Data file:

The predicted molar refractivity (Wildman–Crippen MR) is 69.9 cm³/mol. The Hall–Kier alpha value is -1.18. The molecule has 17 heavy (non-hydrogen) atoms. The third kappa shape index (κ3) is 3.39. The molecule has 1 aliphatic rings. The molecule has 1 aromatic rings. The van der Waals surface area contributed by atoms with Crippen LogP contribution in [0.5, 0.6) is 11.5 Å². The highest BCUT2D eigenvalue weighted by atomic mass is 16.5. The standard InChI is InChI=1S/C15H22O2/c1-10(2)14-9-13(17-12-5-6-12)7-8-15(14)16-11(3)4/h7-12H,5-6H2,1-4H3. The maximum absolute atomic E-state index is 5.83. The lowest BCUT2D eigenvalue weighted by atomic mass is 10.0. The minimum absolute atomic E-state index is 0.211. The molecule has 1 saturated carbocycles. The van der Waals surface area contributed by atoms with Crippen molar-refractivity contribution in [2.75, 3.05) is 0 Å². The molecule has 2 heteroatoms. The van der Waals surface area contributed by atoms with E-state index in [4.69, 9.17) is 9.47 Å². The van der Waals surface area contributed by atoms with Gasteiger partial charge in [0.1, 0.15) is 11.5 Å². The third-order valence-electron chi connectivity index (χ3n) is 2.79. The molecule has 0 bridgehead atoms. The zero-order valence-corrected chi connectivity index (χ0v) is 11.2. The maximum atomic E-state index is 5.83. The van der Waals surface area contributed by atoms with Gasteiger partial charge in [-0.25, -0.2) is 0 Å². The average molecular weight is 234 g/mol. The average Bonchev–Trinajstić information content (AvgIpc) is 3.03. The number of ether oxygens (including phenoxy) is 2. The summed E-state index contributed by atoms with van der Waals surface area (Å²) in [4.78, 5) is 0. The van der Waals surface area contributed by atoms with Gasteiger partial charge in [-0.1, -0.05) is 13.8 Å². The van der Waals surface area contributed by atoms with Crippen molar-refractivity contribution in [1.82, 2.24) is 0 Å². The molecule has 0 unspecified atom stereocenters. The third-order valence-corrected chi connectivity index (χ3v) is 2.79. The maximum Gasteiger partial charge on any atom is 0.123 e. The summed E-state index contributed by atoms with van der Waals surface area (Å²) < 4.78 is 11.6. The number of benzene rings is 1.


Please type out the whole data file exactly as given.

The predicted molar refractivity (Wildman–Crippen MR) is 69.9 cm³/mol. The Hall–Kier alpha value is -1.18. The molecule has 17 heavy (non-hydrogen) atoms. The third kappa shape index (κ3) is 3.39. The molecule has 1 aliphatic rings. The molecule has 1 aromatic rings. The van der Waals surface area contributed by atoms with Crippen LogP contribution in [0.5, 0.6) is 11.5 Å². The highest BCUT2D eigenvalue weighted by atomic mass is 16.5. The standard InChI is InChI=1S/C15H22O2/c1-10(2)14-9-13(17-12-5-6-12)7-8-15(14)16-11(3)4/h7-12H,5-6H2,1-4H3. The maximum absolute atomic E-state index is 5.83. The lowest BCUT2D eigenvalue weighted by atomic mass is 10.0. The minimum absolute atomic E-state index is 0.211. The molecule has 1 saturated carbocycles. The van der Waals surface area contributed by atoms with Crippen molar-refractivity contribution in [2.75, 3.05) is 0 Å². The molecule has 2 heteroatoms. The van der Waals surface area contributed by atoms with E-state index in [4.69, 9.17) is 9.47 Å². The van der Waals surface area contributed by atoms with Gasteiger partial charge in [0.1, 0.15) is 11.5 Å². The third-order valence-electron chi connectivity index (χ3n) is 2.79. The molecule has 0 bridgehead atoms. The zero-order valence-corrected chi connectivity index (χ0v) is 11.2. The maximum atomic E-state index is 5.83. The van der Waals surface area contributed by atoms with Gasteiger partial charge in [-0.25, -0.2) is 0 Å². The average molecular weight is 234 g/mol. The average Bonchev–Trinajstić information content (AvgIpc) is 3.03. The number of ether oxygens (including phenoxy) is 2. The summed E-state index contributed by atoms with van der Waals surface area (Å²) in [4.78, 5) is 0. The van der Waals surface area contributed by atoms with Gasteiger partial charge in [-0.1, -0.05) is 13.8 Å². The van der Waals surface area contributed by atoms with Crippen molar-refractivity contribution in [1.82, 2.24) is 0 Å². The molecule has 0 unspecified atom stereocenters. The third-order valence-corrected chi connectivity index (χ3v) is 2.79. The maximum Gasteiger partial charge on any atom is 0.123 e. The summed E-state index contributed by atoms with van der Waals surface area (Å²) < 4.78 is 11.6. The number of benzene rings is 1.